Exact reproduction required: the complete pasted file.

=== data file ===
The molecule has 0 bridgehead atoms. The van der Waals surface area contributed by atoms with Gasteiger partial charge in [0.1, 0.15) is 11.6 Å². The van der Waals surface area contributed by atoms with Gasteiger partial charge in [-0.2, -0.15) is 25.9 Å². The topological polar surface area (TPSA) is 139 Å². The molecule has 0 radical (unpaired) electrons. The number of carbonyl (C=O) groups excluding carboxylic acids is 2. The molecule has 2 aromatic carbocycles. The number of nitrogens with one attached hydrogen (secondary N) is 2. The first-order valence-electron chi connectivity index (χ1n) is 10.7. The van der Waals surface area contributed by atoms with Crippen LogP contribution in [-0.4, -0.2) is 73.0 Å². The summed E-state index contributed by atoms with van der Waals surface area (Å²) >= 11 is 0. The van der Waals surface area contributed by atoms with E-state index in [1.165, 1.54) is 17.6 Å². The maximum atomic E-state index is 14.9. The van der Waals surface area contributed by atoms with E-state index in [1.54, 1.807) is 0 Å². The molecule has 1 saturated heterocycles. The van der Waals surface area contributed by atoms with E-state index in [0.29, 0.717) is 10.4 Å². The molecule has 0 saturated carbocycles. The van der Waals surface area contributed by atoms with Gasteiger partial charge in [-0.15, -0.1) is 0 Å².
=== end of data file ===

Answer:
The molecule has 0 bridgehead atoms. The van der Waals surface area contributed by atoms with Gasteiger partial charge in [0.1, 0.15) is 11.6 Å². The van der Waals surface area contributed by atoms with Gasteiger partial charge in [-0.2, -0.15) is 25.9 Å². The topological polar surface area (TPSA) is 139 Å². The molecule has 0 radical (unpaired) electrons. The number of carbonyl (C=O) groups excluding carboxylic acids is 2. The molecule has 2 aromatic carbocycles. The number of nitrogens with one attached hydrogen (secondary N) is 2. The first-order valence-electron chi connectivity index (χ1n) is 10.7. The van der Waals surface area contributed by atoms with Crippen LogP contribution in [-0.4, -0.2) is 73.0 Å². The summed E-state index contributed by atoms with van der Waals surface area (Å²) >= 11 is 0. The van der Waals surface area contributed by atoms with E-state index in [1.165, 1.54) is 17.6 Å². The maximum atomic E-state index is 14.9. The van der Waals surface area contributed by atoms with E-state index in [1.54, 1.807) is 0 Å². The molecule has 1 saturated heterocycles. The van der Waals surface area contributed by atoms with E-state index in [0.29, 0.717) is 10.4 Å². The molecule has 0 saturated carbocycles. The van der Waals surface area contributed by atoms with Gasteiger partial charge in [-0.15, -0.1) is 0 Å².